Carrie's Reviews > Papa Spy: Love, Faith, and Betrayal in Wartime Spain

Papa Spy by Jimmy Burns
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Nov 27, 2009

really liked it
bookshelves: first-reads, books-i-own, arc-s-i-ve-won
Recommended for: adults
Read in January, 2010 — I own a copy , read count: 1

When I noticed this book up for goodreads, I thought I’d take a chance since of all the wars; WWII is the one that holds my interest. I knew going into this book it was going to be something completely different than what I usually read. As I read I took notes and took my time.

At first I was discouraged; the reason being is I felt the sudden introduction of people was a bit overwhelming. But as I read on, most everything fell in place. I have to commend Jimmy Burns on his research. I think the time, the investigating and dedication it took to compile a book about a spy had to be complicated. Even though the spy he wrote about was his father, (Tom Burns), much of his father’s secret life disappeared when he died.

By reading PAPA SPY I learned so much about WWII that I hadn’t known before. Tom Burns, a devoted Catholic, was a publisher turned diplomat. He worked for the British and was drawn to Spain because of his roots there. He was a big part of keeping Spain out of the war. He truly loved the women in his life, his faith, bullfighting, and art. This book is full of backstabbing groups, double agents and interesting historical facts that Burns was a part of in someway.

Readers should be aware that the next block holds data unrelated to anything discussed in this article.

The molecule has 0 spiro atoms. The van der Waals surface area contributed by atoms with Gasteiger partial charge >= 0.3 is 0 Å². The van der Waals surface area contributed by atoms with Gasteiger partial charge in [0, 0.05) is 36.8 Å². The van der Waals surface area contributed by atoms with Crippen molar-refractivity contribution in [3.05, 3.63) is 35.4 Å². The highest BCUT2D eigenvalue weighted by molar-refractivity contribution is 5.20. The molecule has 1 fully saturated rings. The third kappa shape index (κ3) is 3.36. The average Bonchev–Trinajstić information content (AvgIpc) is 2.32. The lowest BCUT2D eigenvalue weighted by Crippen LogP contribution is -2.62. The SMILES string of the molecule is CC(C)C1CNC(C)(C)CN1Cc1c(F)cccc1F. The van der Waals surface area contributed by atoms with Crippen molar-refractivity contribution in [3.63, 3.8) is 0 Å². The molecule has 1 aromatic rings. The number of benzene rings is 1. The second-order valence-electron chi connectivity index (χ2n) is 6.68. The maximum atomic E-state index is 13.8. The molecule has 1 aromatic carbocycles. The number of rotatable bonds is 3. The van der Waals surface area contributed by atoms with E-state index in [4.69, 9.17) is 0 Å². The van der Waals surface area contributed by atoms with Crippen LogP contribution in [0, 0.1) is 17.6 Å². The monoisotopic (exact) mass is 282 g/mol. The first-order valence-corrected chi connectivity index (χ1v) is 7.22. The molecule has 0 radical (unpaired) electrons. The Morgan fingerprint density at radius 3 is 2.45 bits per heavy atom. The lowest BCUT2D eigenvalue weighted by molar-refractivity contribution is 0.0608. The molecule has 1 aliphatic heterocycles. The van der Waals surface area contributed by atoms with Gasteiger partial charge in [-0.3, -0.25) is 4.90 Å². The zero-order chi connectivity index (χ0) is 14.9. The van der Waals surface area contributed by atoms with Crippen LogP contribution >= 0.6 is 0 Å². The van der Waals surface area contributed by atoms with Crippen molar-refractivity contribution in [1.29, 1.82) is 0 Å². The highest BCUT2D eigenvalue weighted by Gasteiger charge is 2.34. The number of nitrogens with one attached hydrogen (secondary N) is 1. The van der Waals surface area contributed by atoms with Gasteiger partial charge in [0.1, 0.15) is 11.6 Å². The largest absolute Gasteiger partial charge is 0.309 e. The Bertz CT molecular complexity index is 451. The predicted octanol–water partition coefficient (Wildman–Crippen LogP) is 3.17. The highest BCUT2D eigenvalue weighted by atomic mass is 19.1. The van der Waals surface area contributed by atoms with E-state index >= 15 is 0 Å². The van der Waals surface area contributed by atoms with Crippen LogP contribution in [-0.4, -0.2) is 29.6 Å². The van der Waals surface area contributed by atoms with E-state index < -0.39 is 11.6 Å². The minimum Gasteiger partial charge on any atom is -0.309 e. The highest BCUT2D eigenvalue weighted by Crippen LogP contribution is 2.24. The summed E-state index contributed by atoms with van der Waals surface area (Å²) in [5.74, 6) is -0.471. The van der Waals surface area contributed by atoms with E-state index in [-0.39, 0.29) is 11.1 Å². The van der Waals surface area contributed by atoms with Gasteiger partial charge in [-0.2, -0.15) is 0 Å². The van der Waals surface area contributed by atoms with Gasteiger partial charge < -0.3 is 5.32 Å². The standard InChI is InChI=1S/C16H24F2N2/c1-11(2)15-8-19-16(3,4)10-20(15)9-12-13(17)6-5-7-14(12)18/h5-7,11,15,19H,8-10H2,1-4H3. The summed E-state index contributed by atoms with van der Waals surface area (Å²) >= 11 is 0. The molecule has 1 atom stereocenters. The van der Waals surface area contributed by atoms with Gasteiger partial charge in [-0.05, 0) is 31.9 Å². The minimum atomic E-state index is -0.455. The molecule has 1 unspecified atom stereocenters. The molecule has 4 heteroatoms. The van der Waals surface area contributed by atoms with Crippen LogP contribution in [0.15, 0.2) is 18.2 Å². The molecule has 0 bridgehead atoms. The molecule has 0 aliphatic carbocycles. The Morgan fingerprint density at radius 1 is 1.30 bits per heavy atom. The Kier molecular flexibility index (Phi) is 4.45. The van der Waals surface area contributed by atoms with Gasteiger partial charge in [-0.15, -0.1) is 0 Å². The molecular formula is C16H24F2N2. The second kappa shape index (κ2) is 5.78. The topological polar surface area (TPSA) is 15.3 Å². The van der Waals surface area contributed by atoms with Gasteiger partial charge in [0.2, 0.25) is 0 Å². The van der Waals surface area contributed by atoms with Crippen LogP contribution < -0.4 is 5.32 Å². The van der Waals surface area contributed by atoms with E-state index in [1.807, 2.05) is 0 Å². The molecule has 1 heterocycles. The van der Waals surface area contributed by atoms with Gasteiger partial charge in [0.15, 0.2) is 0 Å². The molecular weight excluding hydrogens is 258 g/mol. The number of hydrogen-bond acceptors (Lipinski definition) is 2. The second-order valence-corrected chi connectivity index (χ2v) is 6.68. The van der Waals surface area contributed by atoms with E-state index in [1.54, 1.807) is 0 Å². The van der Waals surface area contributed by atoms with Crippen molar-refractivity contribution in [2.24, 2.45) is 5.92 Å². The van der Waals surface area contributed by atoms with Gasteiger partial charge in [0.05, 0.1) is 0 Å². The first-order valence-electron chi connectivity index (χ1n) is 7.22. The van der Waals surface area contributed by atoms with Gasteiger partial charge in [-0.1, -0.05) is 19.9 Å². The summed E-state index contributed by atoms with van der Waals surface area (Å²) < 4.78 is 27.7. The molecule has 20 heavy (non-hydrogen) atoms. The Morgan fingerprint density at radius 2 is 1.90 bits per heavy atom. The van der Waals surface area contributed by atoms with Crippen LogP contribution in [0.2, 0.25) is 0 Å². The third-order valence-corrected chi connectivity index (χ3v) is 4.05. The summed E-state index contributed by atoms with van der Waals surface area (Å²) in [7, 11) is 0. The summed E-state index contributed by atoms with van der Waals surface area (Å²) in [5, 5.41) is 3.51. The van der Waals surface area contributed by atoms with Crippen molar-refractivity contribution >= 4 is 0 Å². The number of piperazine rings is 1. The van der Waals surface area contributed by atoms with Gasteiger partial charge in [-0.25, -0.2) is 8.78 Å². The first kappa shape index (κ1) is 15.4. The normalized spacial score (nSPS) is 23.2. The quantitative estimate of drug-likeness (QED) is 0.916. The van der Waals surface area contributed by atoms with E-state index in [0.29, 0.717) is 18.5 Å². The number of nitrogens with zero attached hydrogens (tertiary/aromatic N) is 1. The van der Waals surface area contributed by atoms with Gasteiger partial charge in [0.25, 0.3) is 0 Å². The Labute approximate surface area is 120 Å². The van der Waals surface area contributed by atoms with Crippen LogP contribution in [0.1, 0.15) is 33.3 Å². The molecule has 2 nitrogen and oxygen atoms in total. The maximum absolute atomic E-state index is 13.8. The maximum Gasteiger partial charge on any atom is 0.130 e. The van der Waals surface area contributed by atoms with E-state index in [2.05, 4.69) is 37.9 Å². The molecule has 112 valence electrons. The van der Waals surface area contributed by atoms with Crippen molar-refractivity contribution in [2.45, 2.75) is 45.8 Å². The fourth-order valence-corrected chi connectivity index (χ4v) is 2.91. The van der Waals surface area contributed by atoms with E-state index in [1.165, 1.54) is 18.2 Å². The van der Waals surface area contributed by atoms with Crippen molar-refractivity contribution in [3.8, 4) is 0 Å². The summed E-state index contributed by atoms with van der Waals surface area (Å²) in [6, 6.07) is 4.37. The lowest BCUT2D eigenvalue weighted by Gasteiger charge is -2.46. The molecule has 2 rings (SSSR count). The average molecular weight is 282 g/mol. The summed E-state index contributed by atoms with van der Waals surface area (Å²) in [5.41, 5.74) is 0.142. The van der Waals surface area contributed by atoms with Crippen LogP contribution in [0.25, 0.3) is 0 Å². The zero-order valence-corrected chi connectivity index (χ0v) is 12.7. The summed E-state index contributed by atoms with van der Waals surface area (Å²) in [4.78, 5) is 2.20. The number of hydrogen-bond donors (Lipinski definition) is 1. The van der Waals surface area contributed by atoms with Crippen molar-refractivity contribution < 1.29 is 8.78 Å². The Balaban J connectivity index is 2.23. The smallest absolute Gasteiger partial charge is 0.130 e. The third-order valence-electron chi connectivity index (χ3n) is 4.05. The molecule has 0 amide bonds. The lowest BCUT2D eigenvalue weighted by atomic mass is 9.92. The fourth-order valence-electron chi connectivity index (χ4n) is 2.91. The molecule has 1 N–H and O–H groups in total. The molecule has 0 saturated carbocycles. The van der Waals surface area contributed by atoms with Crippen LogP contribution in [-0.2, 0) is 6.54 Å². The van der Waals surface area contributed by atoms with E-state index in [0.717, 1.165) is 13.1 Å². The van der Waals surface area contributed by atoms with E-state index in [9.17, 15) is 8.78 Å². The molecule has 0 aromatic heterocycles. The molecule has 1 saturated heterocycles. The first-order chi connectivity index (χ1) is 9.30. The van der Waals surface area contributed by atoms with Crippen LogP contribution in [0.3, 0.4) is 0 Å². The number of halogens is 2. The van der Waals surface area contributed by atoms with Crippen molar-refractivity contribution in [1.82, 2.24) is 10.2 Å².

My favorite facts were the ones on the episode known as ‘The Man Who Never Was.’ It’s nice to know who this poor soul was. Without him, I have to wonder how the war would have played out.

At the end of the war, Burns was denied honors because of accusations by one of his former enemies. Some of these enemies (double agents) were eventually exposed as Soviet and German spies; others simply disappeared or were killed to keep them quiet. Finally thirty years later, Burns was awarded ‘The Order of the British Empire’ and recognized for his services to the Queen and Country.

What an interesting father to get to write about. I know my own father and husband will devour this book.



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